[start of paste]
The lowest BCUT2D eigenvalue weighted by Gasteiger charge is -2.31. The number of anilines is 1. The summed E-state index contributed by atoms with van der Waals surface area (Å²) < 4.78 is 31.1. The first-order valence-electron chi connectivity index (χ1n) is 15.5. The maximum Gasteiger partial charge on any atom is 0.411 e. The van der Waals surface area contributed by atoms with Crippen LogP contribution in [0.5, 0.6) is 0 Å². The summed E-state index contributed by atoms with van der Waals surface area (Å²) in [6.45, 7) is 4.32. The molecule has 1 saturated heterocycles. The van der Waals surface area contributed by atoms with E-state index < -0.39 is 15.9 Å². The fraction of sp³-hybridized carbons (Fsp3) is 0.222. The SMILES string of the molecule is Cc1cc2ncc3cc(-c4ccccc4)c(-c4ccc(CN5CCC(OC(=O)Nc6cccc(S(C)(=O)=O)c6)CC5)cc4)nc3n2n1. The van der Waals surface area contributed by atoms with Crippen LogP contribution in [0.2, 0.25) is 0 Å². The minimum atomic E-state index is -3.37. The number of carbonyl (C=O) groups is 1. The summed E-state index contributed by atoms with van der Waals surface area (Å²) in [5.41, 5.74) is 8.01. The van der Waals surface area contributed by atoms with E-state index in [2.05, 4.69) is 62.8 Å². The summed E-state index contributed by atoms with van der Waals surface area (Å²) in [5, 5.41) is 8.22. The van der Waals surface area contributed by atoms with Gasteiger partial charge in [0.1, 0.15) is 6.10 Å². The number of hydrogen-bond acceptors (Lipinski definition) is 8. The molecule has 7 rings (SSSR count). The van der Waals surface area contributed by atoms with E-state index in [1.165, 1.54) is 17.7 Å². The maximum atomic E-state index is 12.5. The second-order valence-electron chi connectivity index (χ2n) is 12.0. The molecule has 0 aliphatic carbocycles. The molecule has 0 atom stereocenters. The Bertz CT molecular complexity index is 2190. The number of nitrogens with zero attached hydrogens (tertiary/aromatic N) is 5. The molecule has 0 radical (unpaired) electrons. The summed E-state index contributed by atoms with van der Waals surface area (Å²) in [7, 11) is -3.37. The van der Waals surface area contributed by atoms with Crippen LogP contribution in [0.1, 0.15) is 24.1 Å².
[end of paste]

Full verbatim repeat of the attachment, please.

The lowest BCUT2D eigenvalue weighted by Gasteiger charge is -2.31. The number of anilines is 1. The summed E-state index contributed by atoms with van der Waals surface area (Å²) < 4.78 is 31.1. The first-order valence-electron chi connectivity index (χ1n) is 15.5. The maximum Gasteiger partial charge on any atom is 0.411 e. The van der Waals surface area contributed by atoms with Crippen LogP contribution in [0.5, 0.6) is 0 Å². The summed E-state index contributed by atoms with van der Waals surface area (Å²) in [6.45, 7) is 4.32. The molecule has 1 saturated heterocycles. The van der Waals surface area contributed by atoms with E-state index < -0.39 is 15.9 Å². The fraction of sp³-hybridized carbons (Fsp3) is 0.222. The SMILES string of the molecule is Cc1cc2ncc3cc(-c4ccccc4)c(-c4ccc(CN5CCC(OC(=O)Nc6cccc(S(C)(=O)=O)c6)CC5)cc4)nc3n2n1. The van der Waals surface area contributed by atoms with Crippen LogP contribution in [0.2, 0.25) is 0 Å². The minimum atomic E-state index is -3.37. The number of carbonyl (C=O) groups is 1. The summed E-state index contributed by atoms with van der Waals surface area (Å²) in [5.41, 5.74) is 8.01. The van der Waals surface area contributed by atoms with E-state index in [2.05, 4.69) is 62.8 Å². The summed E-state index contributed by atoms with van der Waals surface area (Å²) in [5, 5.41) is 8.22. The van der Waals surface area contributed by atoms with Gasteiger partial charge in [0.1, 0.15) is 6.10 Å². The number of hydrogen-bond acceptors (Lipinski definition) is 8. The molecule has 7 rings (SSSR count). The van der Waals surface area contributed by atoms with E-state index in [1.165, 1.54) is 17.7 Å². The maximum atomic E-state index is 12.5. The second-order valence-electron chi connectivity index (χ2n) is 12.0. The molecule has 0 aliphatic carbocycles. The molecule has 0 atom stereocenters. The Bertz CT molecular complexity index is 2190. The number of nitrogens with zero attached hydrogens (tertiary/aromatic N) is 5. The molecule has 0 radical (unpaired) electrons. The summed E-state index contributed by atoms with van der Waals surface area (Å²) in [7, 11) is -3.37. The van der Waals surface area contributed by atoms with Crippen LogP contribution in [0.1, 0.15) is 24.1 Å².